Mum denies cruelty after starved dog found hanging from blinds
A mother accused of abandoning a black Labrador in a flat where it was found dead "hanging from blinds" after drinking toilet water in a desperate bid to survive is denying the charge.
Aleshia McLaverty has been charged with cruelty after the dog was discovered by shocked animal welfare officers at her former flat in the Greystone estate in Antrim.
At Antrim Magistrates Court yesterday the case was adjourned until August.
Defence barrister Aaron Thompson said his client had previously pleaded guilty to the charges of permitting unnecessary pain or distress to a dog under her control and being the keeper of a dog without a valid licence.
However, he said Ms McLaverty then told a probation officer she was not guilty.
The judge decided not to accept the earlier plea.
Mr Thompson said a probation report should be brought back to court in August when the case is next considered.
Ms McLaverty, who was not present in court yesterday, no longer lives at Firmount Drive, where the dog was found.
Sickening pictures of the starved and dehydrated dead Labrador were previously shown to a judge.
At an earlier court in Coleraine, Deputy District Judge Chris Holmes said they were "the worst photos I have ever seen of cruelty to an animal".
The charges relate to the date of April 29 last year.
Earlier this year a further court sitting heard a post-mortem examination revealed the dog died of dehydration and starvation.
The court action was taken by the then Antrim Borough Council and after the original guilty plea, Ian Suiter, assistant director of environmental health at the local authority, said the case was a "particularly harrowing one".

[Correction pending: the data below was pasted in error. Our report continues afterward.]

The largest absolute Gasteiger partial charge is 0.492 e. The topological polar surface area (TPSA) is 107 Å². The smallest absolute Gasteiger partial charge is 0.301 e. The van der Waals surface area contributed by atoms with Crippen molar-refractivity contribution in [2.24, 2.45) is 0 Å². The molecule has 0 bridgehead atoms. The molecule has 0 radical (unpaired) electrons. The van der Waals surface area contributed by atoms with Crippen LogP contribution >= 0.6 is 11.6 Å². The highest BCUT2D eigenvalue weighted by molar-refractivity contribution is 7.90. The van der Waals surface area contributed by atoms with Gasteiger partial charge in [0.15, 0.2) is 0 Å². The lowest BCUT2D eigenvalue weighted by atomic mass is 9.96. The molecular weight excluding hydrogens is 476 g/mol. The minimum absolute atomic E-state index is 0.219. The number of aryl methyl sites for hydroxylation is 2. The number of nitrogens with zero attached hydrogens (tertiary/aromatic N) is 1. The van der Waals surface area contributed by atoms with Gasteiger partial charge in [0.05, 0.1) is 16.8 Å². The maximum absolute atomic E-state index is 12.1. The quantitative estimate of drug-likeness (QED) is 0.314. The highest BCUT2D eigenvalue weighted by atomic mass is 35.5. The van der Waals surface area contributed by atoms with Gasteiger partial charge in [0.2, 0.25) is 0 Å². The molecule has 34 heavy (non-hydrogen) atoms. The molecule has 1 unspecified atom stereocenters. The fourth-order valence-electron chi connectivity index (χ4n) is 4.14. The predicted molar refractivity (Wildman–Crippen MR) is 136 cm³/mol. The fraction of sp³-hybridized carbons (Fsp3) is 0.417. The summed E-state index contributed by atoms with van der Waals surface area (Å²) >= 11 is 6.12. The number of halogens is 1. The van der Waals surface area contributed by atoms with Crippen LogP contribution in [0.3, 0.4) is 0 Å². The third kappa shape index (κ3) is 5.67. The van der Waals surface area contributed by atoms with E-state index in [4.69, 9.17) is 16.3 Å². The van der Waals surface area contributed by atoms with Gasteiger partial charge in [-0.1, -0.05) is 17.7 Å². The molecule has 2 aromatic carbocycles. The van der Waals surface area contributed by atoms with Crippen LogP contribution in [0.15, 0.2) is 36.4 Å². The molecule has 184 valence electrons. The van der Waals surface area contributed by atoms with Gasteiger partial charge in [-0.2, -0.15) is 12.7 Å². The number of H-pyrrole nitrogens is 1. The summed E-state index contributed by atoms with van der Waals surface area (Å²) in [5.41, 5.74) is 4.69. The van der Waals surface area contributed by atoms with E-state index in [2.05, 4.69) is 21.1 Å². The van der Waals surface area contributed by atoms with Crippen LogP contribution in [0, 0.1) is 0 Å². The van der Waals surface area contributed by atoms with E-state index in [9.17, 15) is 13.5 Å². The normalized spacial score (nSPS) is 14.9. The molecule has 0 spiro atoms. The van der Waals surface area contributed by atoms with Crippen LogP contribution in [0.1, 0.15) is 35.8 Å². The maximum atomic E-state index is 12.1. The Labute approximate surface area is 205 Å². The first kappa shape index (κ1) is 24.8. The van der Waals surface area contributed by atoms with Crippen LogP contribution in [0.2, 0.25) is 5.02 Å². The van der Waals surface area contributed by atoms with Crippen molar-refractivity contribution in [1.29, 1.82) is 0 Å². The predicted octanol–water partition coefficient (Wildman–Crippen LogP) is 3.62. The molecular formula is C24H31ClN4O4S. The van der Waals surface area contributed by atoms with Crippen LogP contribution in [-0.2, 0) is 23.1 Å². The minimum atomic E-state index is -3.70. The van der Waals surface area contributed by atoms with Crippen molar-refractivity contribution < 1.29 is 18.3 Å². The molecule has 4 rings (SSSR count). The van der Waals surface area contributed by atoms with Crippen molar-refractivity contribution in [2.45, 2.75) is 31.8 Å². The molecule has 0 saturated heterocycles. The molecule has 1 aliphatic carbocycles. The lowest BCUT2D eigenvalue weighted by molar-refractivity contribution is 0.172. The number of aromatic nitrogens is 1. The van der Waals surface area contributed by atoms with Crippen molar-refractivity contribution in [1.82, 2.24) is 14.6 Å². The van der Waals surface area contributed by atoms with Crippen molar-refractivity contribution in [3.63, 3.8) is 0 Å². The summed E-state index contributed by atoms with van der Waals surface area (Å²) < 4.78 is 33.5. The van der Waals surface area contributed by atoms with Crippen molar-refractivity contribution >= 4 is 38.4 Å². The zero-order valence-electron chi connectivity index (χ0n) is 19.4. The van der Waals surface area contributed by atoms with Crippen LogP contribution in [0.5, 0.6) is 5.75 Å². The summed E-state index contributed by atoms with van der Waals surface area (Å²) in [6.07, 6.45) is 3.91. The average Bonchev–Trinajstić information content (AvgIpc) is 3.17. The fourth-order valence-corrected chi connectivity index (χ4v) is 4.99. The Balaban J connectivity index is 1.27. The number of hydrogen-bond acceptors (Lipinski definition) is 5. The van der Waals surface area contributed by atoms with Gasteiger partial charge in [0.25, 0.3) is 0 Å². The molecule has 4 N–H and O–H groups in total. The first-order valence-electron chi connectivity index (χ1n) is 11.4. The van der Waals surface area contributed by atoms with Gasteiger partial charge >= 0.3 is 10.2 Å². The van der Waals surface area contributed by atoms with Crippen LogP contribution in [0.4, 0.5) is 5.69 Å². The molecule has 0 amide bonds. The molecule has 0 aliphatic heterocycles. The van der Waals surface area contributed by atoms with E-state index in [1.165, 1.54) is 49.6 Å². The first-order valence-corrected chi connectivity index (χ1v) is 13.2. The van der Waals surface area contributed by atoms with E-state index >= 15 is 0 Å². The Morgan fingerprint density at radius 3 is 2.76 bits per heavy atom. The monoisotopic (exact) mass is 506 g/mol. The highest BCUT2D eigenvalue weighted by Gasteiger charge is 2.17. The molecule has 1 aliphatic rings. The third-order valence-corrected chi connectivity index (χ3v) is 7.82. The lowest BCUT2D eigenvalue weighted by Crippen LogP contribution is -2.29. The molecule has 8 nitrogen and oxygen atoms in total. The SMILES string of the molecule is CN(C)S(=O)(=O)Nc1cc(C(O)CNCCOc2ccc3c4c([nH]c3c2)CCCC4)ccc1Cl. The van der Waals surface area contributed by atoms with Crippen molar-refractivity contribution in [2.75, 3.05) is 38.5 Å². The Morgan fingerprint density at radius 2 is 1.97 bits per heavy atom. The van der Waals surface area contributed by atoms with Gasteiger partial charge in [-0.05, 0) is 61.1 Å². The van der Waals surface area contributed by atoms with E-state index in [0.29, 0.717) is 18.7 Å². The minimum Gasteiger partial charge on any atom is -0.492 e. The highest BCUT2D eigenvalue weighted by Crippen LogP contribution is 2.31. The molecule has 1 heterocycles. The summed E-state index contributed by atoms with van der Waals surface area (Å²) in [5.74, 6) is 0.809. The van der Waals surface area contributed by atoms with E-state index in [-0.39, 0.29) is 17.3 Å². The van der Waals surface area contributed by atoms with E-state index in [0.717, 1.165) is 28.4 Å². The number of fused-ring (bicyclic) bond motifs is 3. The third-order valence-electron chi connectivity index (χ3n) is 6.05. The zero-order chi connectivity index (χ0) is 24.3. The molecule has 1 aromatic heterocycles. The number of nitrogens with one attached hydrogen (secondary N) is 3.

Last year a report prepared for councillors in Antrim said a neighbour noticed the dog - a black Labrador/collie cross - "hanging from blinds" in a house where it is believed to have been left unattended for a considerable length of time.
When a council animal welfare officer went to the scene no one was at home and they could not see the dog, although they noticed a strong odour and a swarm of flies.
They returned with police and were able to gain access to the home.
It was covered in dog faeces, and they were met with a stomach-churning sight of the dead dog hanging from blinds in an emaciated state.
The animal had reportedly drank all of the toilet water in the house, and had left bite marks on food packs and dishes. A post-mortem examination confirmed the dog had died as a result of malnutrition and dehydration.
Last autumn, an Antrim Borough Council committee unanimously gave its approval for council officers to initiate legal action against the owner and urged a strong sentence to deter others.
The Antrim Council report stated: 'Closer examination of the property revealed empty food packets and dishes that had teeth marks in them and the toilet in the house had no water in it, concluding that the dog had drank all the water from the toilet as there was no other water source available to the dog within the property.
"The dog was subsequently submitted for post-mortem to determine the cause of death, which was later confirmed to be malnutrition and dehydration.
"The AWO (animal welfare officer) conducted a formally recorded interview with the person responsible for the keeping of the dog.
"Prior to this date the keeper had failed to turn up for several pre-arranged interview dates and when spoken to showed no remorse, but was very aggressive and defensive towards officers."